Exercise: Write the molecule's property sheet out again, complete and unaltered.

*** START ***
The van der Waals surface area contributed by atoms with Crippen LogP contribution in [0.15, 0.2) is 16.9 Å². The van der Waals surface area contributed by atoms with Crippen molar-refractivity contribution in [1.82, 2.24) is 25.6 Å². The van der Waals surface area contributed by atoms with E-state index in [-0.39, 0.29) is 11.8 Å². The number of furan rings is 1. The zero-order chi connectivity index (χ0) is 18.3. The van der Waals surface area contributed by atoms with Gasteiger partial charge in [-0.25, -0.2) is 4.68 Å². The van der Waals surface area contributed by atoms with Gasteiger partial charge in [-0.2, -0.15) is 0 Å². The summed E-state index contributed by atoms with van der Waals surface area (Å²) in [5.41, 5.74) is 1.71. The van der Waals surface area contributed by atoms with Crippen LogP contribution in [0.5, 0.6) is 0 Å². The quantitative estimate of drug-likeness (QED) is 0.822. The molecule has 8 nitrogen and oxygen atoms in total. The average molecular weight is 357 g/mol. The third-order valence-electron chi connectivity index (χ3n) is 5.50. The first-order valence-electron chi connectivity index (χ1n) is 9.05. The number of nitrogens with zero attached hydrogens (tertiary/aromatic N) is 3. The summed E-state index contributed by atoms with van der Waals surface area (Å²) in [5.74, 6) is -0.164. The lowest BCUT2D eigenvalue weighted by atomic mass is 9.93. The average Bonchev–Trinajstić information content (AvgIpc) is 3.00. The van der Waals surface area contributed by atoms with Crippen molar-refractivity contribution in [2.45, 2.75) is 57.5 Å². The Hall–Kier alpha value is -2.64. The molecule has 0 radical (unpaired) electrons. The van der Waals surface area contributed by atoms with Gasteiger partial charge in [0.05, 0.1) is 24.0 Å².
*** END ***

The van der Waals surface area contributed by atoms with Crippen LogP contribution in [0.15, 0.2) is 16.9 Å². The van der Waals surface area contributed by atoms with Crippen molar-refractivity contribution in [1.82, 2.24) is 25.6 Å². The van der Waals surface area contributed by atoms with E-state index in [-0.39, 0.29) is 11.8 Å². The number of furan rings is 1. The zero-order chi connectivity index (χ0) is 18.3. The van der Waals surface area contributed by atoms with Gasteiger partial charge in [-0.25, -0.2) is 4.68 Å². The van der Waals surface area contributed by atoms with Gasteiger partial charge in [-0.2, -0.15) is 0 Å². The summed E-state index contributed by atoms with van der Waals surface area (Å²) in [5.41, 5.74) is 1.71. The van der Waals surface area contributed by atoms with Crippen LogP contribution in [0.5, 0.6) is 0 Å². The quantitative estimate of drug-likeness (QED) is 0.822. The molecule has 8 nitrogen and oxygen atoms in total. The average molecular weight is 357 g/mol. The third-order valence-electron chi connectivity index (χ3n) is 5.50. The first-order valence-electron chi connectivity index (χ1n) is 9.05. The number of nitrogens with zero attached hydrogens (tertiary/aromatic N) is 3. The summed E-state index contributed by atoms with van der Waals surface area (Å²) in [5.74, 6) is -0.164. The lowest BCUT2D eigenvalue weighted by atomic mass is 9.93. The average Bonchev–Trinajstić information content (AvgIpc) is 3.00. The van der Waals surface area contributed by atoms with Crippen molar-refractivity contribution in [2.45, 2.75) is 57.5 Å². The Hall–Kier alpha value is -2.64. The molecule has 0 radical (unpaired) electrons. The van der Waals surface area contributed by atoms with Gasteiger partial charge in [0.05, 0.1) is 24.0 Å².